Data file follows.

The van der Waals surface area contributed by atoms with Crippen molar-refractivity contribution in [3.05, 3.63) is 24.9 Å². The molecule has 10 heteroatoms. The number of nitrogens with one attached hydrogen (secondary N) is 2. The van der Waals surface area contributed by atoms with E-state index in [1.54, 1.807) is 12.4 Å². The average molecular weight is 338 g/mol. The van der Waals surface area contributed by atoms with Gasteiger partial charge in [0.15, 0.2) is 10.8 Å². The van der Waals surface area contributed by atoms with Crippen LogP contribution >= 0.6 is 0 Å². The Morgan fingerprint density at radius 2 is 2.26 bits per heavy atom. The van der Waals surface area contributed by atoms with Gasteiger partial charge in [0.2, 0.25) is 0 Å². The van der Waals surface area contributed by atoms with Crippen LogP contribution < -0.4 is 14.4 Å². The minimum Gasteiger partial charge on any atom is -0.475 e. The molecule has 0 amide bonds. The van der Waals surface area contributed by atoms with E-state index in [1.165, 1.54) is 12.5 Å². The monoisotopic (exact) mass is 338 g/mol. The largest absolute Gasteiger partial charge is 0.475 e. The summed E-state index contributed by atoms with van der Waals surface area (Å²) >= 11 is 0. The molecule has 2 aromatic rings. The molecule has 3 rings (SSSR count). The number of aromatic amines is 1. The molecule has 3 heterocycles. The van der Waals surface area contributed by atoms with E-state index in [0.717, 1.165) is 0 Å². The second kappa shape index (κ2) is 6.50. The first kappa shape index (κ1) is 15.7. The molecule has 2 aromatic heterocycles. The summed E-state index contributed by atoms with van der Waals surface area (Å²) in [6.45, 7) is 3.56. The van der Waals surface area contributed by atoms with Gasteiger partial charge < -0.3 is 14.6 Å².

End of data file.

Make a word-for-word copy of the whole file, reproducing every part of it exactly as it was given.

The van der Waals surface area contributed by atoms with Crippen molar-refractivity contribution in [3.05, 3.63) is 24.9 Å². The molecule has 10 heteroatoms. The number of nitrogens with one attached hydrogen (secondary N) is 2. The van der Waals surface area contributed by atoms with E-state index in [1.54, 1.807) is 12.4 Å². The average molecular weight is 338 g/mol. The van der Waals surface area contributed by atoms with Gasteiger partial charge in [0.15, 0.2) is 10.8 Å². The van der Waals surface area contributed by atoms with Crippen LogP contribution >= 0.6 is 0 Å². The Morgan fingerprint density at radius 2 is 2.26 bits per heavy atom. The van der Waals surface area contributed by atoms with Gasteiger partial charge in [0.2, 0.25) is 0 Å². The van der Waals surface area contributed by atoms with Crippen LogP contribution < -0.4 is 14.4 Å². The minimum Gasteiger partial charge on any atom is -0.475 e. The molecule has 0 amide bonds. The van der Waals surface area contributed by atoms with E-state index in [1.165, 1.54) is 12.5 Å². The monoisotopic (exact) mass is 338 g/mol. The largest absolute Gasteiger partial charge is 0.475 e. The summed E-state index contributed by atoms with van der Waals surface area (Å²) >= 11 is 0. The molecule has 2 aromatic rings. The molecule has 3 rings (SSSR count). The number of aromatic amines is 1. The molecule has 3 heterocycles. The van der Waals surface area contributed by atoms with E-state index in [0.717, 1.165) is 0 Å². The second kappa shape index (κ2) is 6.50. The first kappa shape index (κ1) is 15.7. The molecule has 2 aromatic heterocycles. The summed E-state index contributed by atoms with van der Waals surface area (Å²) in [6.45, 7) is 3.56. The van der Waals surface area contributed by atoms with Gasteiger partial charge < -0.3 is 14.6 Å².